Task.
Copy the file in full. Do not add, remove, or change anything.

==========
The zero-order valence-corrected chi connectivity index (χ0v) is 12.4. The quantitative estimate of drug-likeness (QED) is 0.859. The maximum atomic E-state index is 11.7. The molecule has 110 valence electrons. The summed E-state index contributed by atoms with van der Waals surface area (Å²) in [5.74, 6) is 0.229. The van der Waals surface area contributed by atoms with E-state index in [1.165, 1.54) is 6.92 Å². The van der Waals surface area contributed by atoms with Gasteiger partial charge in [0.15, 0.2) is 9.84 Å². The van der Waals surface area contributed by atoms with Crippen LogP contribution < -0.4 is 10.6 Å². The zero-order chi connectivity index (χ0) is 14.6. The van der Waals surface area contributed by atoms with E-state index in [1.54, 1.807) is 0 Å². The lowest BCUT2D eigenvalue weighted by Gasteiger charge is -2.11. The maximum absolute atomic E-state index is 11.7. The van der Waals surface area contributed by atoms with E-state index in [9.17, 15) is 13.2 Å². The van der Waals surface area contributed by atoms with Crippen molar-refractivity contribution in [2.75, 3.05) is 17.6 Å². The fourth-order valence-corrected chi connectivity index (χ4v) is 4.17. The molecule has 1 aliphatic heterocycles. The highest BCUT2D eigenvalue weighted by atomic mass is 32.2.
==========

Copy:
The zero-order valence-corrected chi connectivity index (χ0v) is 12.4. The quantitative estimate of drug-likeness (QED) is 0.859. The maximum atomic E-state index is 11.7. The molecule has 110 valence electrons. The summed E-state index contributed by atoms with van der Waals surface area (Å²) in [5.74, 6) is 0.229. The van der Waals surface area contributed by atoms with E-state index in [1.165, 1.54) is 6.92 Å². The van der Waals surface area contributed by atoms with Gasteiger partial charge in [0.15, 0.2) is 9.84 Å². The van der Waals surface area contributed by atoms with Crippen LogP contribution < -0.4 is 10.6 Å². The zero-order chi connectivity index (χ0) is 14.6. The van der Waals surface area contributed by atoms with E-state index in [1.54, 1.807) is 0 Å². The lowest BCUT2D eigenvalue weighted by Gasteiger charge is -2.11. The maximum absolute atomic E-state index is 11.7. The van der Waals surface area contributed by atoms with E-state index in [9.17, 15) is 13.2 Å². The van der Waals surface area contributed by atoms with Crippen molar-refractivity contribution in [2.75, 3.05) is 17.6 Å². The fourth-order valence-corrected chi connectivity index (χ4v) is 4.17. The molecule has 1 aliphatic heterocycles. The highest BCUT2D eigenvalue weighted by atomic mass is 32.2.